5 5 Pendulum Active assistive forward elevation Active assistive external rotation Isometrics: Internal and external rotation, flexion, extension, and abduction in a neutral position (at 4 weeks) Active assistive hyper extension (at 6 weeks) Gripping exercises Phase II: (6-8 weeks post fracture) Goals: Regain full Range of motion Actively work within newly gained range of motion Increase strength Active forward elevation in supine Active forward elevation with weights in supine Forward elevation in standing with stick Pulleys with eccentric lowering of involved arm Phase III: (8 weeks post fracture) Goals: Increase strength (especially at end range) Gain adequate strength in the rotator cuff to allow for humeral head depression necessary to avoid impingement Strengthen scapular rotators to allow for proper scapulohumeral rhythm Resistive exercises: standing forward press, theraband resisted (flexion, internal rotation, external rotation and abduction) exercises, and rowing Self stretching: flexion/abduction combined, internal rotation, flexion, abduction/external rotation combined, bilateral hanging stretches Advanced internal rotation, shoulder flexion, external rotation and horizontal abduction stretching
6 6 REHABILITATION FOR OPEN REDUCTION/INTERNAL FIXATION AND HUMERAL HEAD REPLACEMENT Preoperative Rehabilitation Injury is protected with immobilization through casting, splinting and/or placed in a sling Patient is instructed of post-operative rehabilitation goals and plan Early Passive Motion: (3-5 days post op) Goals: Control pain and edema Protect fracture site Minimize cardiovascular deconditioning Maintain range in joints around the effected region (wrist, hand, and neck) Prevent glenohumeral adhesive capsulitis and muscle flexibility deficies Modalities, such as TENS and ice, for pain control Splint/Sling as direct by MD Monitor use and weight bearing instructions per MD Cardiovascular conditioning Gentle range of motion exercises of the neck, wrist, and hand Passive supine external rotation to 40 Passive supine forward elevation Phase Ia: (7-10 days post op) and Phase Ib: (3 weeks post op) Goals: Continue to control pain and edema as needed Minimize deconditioning Regain full range of motion Prevent muscle atrophy Phase Ia Pendulum Passive external rotation with stick or pulleys Passive forward elevation with assist from non involved arm or pulleys Passive internal rotation and hyperextension with stick (not to be done with tuberosity fracture) Cardiovascular conditioning
7 7 Interventions: Phase Ib Isometrics: Internal rotation, external rotation, flexion, extension, abduction in a neutral position Phase II: (4-6 weeks post op) Goals: Regain full Range of motion Actively work within newly gained range of motion Increase strength Active forward elevation in supine Active forward elevation with weights in supine Forward elevation in standing with stick Pulleys with eccentric lowering of involved arm Phase III: (12 weeks post op) Goals: Increase strength (especially at end range) Gain adequate strength in the rotator cuff to allow for humeral head depression necessary to avoid impingement Strengthen scapular rotators to allow for proper scapulohumeral rhythm Resistive exercises: Standing forward press, theraband resisted (flexion, internal rotation, external rotation and abduction) exercises, and rowing Self stretching: flexion/abduction combined, internal rotation, flexion, abduction/external rotation combined, bilateral hanging stretches Advanced internal rotation, shoulder flexion, external rotation and horizontal abduction stretching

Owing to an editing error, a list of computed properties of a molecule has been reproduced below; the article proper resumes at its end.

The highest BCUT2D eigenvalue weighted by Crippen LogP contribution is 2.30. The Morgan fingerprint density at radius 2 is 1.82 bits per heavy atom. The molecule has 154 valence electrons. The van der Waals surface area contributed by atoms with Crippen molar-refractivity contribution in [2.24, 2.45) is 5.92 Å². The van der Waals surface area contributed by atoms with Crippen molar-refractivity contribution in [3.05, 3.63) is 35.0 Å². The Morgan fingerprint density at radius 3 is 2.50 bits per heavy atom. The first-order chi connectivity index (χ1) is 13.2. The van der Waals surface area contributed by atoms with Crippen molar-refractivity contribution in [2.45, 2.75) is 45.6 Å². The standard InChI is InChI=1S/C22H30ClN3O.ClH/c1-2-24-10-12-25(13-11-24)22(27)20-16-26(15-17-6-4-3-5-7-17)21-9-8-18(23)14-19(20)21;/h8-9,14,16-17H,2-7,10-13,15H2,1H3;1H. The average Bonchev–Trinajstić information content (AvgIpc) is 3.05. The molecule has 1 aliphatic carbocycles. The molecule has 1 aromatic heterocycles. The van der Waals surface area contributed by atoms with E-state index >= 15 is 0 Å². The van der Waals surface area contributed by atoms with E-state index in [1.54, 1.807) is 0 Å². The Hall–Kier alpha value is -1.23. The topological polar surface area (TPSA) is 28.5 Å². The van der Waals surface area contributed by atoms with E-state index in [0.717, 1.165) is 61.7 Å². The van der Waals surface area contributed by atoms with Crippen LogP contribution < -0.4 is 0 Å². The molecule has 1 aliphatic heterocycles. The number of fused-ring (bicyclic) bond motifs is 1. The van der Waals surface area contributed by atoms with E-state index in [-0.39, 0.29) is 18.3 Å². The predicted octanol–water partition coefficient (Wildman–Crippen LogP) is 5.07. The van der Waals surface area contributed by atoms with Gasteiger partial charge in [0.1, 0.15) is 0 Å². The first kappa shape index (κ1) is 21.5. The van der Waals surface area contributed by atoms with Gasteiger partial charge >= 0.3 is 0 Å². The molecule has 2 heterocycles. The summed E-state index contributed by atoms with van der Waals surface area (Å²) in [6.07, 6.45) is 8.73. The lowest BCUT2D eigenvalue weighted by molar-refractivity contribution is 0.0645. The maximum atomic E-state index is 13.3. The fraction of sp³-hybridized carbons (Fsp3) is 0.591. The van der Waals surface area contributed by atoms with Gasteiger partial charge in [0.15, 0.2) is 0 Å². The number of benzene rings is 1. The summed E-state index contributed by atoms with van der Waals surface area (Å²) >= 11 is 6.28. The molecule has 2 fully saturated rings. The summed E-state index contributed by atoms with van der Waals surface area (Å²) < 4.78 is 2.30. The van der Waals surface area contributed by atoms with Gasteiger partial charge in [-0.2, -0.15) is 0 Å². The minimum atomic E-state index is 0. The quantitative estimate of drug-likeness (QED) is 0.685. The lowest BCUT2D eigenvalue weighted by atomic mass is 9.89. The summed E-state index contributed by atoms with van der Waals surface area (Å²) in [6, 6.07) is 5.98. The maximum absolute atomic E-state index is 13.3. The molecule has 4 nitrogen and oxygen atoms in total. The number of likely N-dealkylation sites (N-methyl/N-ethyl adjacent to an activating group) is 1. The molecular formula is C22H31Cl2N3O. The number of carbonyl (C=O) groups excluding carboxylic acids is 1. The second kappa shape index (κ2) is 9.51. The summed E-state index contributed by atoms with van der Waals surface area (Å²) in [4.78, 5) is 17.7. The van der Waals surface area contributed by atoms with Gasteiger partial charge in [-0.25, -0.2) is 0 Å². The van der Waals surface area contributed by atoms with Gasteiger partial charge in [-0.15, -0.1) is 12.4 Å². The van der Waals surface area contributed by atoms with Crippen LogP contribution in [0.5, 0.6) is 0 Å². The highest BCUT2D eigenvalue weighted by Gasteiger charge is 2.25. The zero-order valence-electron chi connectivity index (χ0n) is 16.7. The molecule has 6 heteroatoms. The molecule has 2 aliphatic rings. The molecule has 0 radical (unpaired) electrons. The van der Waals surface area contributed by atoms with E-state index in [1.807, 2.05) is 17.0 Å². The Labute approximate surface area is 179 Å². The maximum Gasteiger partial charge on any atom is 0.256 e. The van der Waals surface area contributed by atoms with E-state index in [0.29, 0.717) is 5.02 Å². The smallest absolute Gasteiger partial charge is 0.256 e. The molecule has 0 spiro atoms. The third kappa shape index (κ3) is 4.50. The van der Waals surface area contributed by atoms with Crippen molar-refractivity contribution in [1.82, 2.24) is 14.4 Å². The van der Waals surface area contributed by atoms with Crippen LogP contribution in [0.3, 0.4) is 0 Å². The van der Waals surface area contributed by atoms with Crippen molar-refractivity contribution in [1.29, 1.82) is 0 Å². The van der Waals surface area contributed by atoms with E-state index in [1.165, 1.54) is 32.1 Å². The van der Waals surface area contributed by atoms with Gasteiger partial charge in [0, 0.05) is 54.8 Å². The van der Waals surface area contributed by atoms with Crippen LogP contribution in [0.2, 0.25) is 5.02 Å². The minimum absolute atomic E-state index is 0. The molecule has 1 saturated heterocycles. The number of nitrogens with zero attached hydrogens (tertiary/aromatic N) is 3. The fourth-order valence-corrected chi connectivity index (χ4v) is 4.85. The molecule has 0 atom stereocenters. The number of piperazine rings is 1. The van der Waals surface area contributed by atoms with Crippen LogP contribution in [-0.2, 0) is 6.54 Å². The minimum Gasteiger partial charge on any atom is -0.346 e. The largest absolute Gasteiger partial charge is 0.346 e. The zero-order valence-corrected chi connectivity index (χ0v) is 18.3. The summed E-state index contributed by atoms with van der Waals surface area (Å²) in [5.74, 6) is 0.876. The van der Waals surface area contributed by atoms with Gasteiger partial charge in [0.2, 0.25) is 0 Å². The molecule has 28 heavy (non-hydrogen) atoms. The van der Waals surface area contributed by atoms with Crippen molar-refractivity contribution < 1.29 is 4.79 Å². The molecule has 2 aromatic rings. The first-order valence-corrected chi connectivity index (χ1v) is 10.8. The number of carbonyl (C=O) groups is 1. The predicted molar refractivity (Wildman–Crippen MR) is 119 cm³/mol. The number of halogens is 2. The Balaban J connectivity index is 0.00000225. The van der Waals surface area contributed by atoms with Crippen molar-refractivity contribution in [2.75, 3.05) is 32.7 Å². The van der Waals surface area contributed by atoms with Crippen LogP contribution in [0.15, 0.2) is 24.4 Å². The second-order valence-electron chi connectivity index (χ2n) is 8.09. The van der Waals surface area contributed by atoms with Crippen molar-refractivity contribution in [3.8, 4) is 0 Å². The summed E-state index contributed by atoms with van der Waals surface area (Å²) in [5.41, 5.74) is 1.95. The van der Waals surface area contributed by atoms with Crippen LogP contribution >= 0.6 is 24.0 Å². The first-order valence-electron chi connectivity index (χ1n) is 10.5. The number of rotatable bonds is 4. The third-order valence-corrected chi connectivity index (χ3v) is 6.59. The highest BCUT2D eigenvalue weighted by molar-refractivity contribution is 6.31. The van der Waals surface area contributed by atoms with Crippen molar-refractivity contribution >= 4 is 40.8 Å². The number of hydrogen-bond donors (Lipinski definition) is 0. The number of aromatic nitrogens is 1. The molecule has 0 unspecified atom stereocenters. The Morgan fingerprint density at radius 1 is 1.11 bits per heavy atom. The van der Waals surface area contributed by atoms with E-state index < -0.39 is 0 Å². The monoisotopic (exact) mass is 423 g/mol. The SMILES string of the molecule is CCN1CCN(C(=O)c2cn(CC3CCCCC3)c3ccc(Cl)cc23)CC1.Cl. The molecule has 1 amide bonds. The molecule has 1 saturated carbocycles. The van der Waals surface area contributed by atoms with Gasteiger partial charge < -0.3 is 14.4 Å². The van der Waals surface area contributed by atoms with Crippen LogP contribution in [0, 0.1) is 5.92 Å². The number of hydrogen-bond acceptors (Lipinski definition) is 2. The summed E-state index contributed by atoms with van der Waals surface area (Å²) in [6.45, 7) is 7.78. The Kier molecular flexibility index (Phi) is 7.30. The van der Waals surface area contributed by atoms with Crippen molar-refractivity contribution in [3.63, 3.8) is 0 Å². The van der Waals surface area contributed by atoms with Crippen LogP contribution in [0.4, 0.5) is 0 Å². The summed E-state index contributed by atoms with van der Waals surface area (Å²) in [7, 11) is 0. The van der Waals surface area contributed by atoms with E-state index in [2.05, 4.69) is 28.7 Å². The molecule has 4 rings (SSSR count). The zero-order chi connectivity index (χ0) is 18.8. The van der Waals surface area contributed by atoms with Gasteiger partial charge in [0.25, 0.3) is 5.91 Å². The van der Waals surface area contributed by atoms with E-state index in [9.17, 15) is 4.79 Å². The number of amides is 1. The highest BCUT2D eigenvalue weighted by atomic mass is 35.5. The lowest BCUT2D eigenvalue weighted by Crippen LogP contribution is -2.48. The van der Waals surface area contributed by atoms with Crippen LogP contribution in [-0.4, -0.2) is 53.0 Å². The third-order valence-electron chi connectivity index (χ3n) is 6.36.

8 8 Selected References: Basti JJ, Dionysian E, Sherman PW, Bigliani LU. Management of proximal humeral fractures. J Hand Ther. 1994;7: Cornell N, Schneider K. Proximal Humerus. In Koval K, Zuckerman J, eds., Fractures in the Elderly. Philadelphia, Lippincott-Raven Court-Brown CM, Garg A, McQueen MM. The epidemiology of proximal humeral fractures. Acta Orthop Scand. 2001;72: Curwin S. Shoulder Injuries. In Zachazewski JE, Magee DJ, Quillen WS, eds. Athletic Injuries and Rehabilitation. Philadelphia, 1996, WB Saunders. Goldman RT, Koval KJ, Cuomo F, Gallagher MA, Zuckerman JD. Functional outcome after humeral head replacement for acute three- and four-part proximal humeral fractures. J Shoulder Elbow Surg. 1995;4: Green A, Izzi J. Isolated fractures of the greater tuberosity of the proximal humerus. J Shoulder Elbow Surg. 2003;12: Iannotti JP, Ramsey ML, Williams GR, Warner JP. Nonprosthetic management of proximal humeral fractures. J Bone Joint Surgery. 2003;8: Neer CS. Four-segment classification of proximal humeral fractures: purpose and reliable use. J Shoulder Elbow Surg. 2002;11: Visser C, et al. Nerve lesions in proximal humeral fractures. J Shoulder Elbow Surg. 2001;10: Zyto K, Wallace WA, Frostick SP, Preston BJ. Outcome after hemiarthroplasy for three-and four-part fractures of the proximal humerus. J Shoulder Elbow Surg. 1998;7:85-89.